If you’re running a startup you have probably read pages upon Internet pages about how to get funded. It’s about pitching to VCs, seeking angel investors, getting into accelerators or crowdfunding, but I’m still surprised by how many people don’t know what SBIR awards are. They literally are the reason we exist as a company. SBIR funds got us to the point where we could create a product that would attract investors and lead to multiple successful Kickstarter campaigns. (Speaking of Kickstarter, we’re running a campaign now – you should back us!)
OK, you’re thinking – so tell me more. SBIR stands for Small Business Innovation Research, and they are federal grant awards given to small businesses as a form of seed money basically. Any federal agency that receives funding above a certain threshold (I can’t remember with certainty what it is and for the purposes of this post, it doesn’t really matter) has to give a portion of those funds to SBIR awards.
As the name implies, SBIR awards have to go to small businesses. Of course, the government’s definition of “small” and yours may vary – SBIR defines a small business as having under 500 employees.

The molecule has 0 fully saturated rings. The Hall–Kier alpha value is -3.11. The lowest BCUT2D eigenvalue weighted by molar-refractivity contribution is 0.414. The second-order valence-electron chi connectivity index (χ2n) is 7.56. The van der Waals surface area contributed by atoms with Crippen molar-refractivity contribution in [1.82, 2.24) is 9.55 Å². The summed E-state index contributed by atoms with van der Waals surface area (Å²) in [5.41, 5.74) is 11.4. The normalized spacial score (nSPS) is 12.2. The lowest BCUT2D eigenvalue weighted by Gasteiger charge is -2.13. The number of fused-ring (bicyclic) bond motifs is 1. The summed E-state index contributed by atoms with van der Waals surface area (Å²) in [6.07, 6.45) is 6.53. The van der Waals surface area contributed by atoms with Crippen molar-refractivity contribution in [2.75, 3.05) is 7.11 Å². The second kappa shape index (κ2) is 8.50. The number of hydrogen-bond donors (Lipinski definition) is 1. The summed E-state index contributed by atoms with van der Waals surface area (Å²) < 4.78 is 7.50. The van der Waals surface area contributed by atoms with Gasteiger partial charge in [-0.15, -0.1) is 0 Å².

SBIR awards are given to fund a specific proposed project, that, again as the name implies has to have an “innovation” component (i.e. something that hasn’t been done before) and a “research” component (as in actual scientific research with data collection, analysis, validated measures, etc. – and the person leading this is expected to have a Ph.D.). When you think about it, the SBIR name/acronym really spells it out pretty clearly.
Each agency has different focuses that best fit the needs of the populations/sectors it serves. And to be honest, each agency has different focuses in what they’re looking for from the companies to whom they award grants. Some agencies seem to be far more focused on the research component. Some agencies seem to weigh them equally. Some agencies are interested in seeing your project have a commercial application that other companies can adopt (however, all I.P. is completely yours). Some agencies want to see you bring your project through to commercialization and move out of being a small business to being a bigger business.
SBIR awards are non-dilutive capital. This basically means money where you don’t have to give up any equity. It’s straight capital for company, but that doesn’t mean you can just do anything you want with it. For example, SBIR funding cannot be used for sales and marketing – it’s strictly an award for R&D. But if you’re building a company, money for R&D is probably one of your biggest needs. (Then you can go raise money for “sales and marketing” from other avenues – in fact, that’s why we’re running a Kickstarter right now.)
But before you go “these awards sound great, I’m going to go get me one,” here are some things you should know.